Is this what was considered funny in the 70’s? Because it felt lukewarm, awkward and stretched over a super long runtime to me. Don’t get me wrong I love Gene Wilder with all my heart and Richard Pryor is cool too but if Silver Streak is any kind of barometer as to what their comedic pairing in cinema back then is all about (this is my first one) then, well… meh. Wilder plays a mild mannered businessman on a long distance rail trip who gets unwittingly yanked into all sorts of espionage shenanigans involving a femme fatale (Jill Clayburgh), a malevolent Bond type villain (Patrick McGoohan), a boisterous undercover federal agent (Ned Beatty) and many others aboard the speeding train, all of them looking for some sort of highly incriminating McGuffin object that we never really see. Pryor himself doesn’t even show up until at least halfway through the film playing a rowdy petty thief who is proud of his vocation (“I’m a thief” lol) and sort of forms an uneasy alliance with Wilder to outwit all these competing forces. That sounds like a ton of fun, right? Not so much. It all just comes across as awkward, weirdly paced and WAY too long, this is a brisk 90 minute comedy posing as a two hour big budget thing that just doesn’t have the juice to fill that runtime with enough to keep us occupied. There’s a jarring sequence where Wilder gets done up in blackface, *with* Pryor’s assistance no less, and get coached in jive turkey talk as some harebrained disguise gimmick, but it’s only really in the film as a shtick to serve itself and makes no logical or comedic sense whatsoever. Now I know this was the 70’s and comedy was a lot different back then, and I’m the last one to ruffle my feathers over stuff like that but time period aside it just feels lame, awkward and unnecessary, with both actors making painfully embarrassing asses of themselves. There is one scene that genuinely made me laugh hard, in which a frazzled Wilder frantically tries to explain his predicament to a dozy small town sheriff (Clifton James) who simply cannot wrap his mind around the complexities of a multi-character spy dilemma unfolding in real time. This part is genuinely hilarious and shows some spark but it was the only instance of that for me. The film is packed with recognizable faces including Fred Willard, Scatman Crothers, Ray Walston, Richard Kiel and more, none of whom make very vivid or memorable impressions. This just felt like a misfire to me overall, with two actors who I know to be surefire winners most of the time that just sort of flatline here in oddly conceived skits, a hopelessly cluttered and not particularly engaging caper that just feels like a lot of sitting on a train, running around and then more sitting on the train without much that kept me entertained. Check out the sheriff’s station scene over on YouTube though, it’s a hoot.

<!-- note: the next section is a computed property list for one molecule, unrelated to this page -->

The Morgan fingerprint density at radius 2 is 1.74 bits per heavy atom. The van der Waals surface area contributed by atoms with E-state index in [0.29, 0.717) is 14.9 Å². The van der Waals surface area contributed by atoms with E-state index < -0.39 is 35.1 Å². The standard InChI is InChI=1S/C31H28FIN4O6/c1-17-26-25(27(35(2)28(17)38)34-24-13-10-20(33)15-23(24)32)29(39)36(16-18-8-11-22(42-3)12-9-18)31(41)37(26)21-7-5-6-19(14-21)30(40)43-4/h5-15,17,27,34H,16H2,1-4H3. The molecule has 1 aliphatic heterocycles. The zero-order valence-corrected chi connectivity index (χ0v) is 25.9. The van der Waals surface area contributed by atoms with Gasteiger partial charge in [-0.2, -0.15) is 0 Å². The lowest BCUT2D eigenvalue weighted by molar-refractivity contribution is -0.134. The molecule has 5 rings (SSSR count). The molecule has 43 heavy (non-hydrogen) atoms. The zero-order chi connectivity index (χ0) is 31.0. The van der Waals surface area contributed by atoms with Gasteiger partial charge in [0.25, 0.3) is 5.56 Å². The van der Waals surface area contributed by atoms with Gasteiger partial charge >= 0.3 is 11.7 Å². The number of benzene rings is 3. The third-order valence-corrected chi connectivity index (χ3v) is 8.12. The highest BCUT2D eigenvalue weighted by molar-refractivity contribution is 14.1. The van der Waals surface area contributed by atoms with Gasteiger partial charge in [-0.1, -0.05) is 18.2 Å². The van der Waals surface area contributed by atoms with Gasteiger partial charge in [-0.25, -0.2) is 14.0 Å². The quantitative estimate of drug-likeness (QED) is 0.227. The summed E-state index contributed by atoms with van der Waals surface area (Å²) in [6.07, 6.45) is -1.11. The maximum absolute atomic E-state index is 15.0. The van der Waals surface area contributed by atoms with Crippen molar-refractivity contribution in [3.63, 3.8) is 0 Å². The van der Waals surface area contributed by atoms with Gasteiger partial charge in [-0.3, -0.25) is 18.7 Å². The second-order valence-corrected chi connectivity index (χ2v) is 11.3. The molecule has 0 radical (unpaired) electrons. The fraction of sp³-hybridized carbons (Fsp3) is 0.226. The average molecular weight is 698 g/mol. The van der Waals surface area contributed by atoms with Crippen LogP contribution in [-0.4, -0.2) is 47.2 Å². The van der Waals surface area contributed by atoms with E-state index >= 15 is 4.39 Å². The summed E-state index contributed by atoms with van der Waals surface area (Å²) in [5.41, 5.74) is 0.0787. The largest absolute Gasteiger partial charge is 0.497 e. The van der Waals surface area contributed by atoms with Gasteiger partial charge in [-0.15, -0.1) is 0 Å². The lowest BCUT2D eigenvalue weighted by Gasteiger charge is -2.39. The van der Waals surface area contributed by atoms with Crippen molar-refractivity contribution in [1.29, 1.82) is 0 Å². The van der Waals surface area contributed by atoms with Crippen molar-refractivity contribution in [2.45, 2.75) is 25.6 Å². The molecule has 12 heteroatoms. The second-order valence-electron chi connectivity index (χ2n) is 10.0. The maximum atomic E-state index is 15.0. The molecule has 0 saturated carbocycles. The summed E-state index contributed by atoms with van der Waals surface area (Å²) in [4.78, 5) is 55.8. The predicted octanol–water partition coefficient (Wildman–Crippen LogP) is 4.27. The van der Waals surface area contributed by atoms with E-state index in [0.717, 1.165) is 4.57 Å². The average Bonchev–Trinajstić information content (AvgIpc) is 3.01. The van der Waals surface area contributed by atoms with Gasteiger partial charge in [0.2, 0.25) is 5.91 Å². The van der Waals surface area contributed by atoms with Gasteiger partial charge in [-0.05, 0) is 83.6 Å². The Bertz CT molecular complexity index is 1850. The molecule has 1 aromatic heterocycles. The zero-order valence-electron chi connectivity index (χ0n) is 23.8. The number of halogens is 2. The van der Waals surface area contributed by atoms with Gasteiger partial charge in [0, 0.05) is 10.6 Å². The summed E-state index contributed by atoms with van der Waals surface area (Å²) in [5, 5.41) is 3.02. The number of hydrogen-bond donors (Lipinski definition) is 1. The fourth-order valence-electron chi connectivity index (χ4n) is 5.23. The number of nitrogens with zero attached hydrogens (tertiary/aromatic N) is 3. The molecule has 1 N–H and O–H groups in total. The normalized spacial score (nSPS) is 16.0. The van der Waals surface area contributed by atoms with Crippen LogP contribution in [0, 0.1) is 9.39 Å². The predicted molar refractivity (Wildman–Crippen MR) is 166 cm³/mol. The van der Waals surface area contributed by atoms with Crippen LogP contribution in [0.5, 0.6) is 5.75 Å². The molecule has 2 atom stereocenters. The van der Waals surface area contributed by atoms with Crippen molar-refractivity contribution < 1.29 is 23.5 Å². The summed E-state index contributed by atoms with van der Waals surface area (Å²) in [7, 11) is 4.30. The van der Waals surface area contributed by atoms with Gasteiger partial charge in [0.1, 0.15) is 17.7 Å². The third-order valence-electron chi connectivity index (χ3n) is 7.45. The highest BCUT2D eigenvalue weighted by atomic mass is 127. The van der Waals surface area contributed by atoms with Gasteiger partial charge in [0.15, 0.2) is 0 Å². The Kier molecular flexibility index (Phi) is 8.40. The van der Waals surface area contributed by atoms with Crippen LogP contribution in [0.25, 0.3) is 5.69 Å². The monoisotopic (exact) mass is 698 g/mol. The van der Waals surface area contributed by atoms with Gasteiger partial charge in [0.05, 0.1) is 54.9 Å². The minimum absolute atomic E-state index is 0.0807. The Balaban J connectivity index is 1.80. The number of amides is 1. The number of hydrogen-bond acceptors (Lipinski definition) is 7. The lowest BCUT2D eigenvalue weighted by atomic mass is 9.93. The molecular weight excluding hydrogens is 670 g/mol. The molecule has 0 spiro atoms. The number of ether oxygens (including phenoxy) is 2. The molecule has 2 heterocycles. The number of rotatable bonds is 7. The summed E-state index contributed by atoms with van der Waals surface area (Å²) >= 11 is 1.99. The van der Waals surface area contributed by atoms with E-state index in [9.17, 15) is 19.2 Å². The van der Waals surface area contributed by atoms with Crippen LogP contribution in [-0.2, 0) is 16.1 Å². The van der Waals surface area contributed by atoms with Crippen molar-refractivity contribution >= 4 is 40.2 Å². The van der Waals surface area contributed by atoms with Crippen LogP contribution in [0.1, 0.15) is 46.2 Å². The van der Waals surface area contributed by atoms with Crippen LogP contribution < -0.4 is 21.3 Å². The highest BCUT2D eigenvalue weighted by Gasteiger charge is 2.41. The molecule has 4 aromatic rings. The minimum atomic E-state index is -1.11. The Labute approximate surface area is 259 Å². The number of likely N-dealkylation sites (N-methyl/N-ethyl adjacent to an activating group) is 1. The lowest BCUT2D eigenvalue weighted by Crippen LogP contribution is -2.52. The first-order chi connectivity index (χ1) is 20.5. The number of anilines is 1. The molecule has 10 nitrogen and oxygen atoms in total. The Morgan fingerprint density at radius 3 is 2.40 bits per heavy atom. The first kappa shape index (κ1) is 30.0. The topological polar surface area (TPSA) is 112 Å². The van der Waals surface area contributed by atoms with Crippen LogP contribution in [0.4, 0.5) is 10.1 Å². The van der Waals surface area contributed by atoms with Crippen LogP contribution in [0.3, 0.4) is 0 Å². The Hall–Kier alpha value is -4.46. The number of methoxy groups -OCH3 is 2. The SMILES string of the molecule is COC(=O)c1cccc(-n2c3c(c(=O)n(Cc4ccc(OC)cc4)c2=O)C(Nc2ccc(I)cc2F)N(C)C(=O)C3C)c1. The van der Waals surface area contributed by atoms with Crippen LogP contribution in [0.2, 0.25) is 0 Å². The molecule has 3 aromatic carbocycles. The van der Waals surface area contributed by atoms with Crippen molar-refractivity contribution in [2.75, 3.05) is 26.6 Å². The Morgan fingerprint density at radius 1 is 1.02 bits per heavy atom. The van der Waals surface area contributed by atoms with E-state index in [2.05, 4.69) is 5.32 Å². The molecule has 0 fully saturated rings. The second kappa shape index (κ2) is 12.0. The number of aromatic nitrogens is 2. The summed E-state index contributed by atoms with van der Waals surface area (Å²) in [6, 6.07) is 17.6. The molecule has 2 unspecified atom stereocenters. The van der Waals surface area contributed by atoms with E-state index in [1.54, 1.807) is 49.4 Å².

-Nate Hill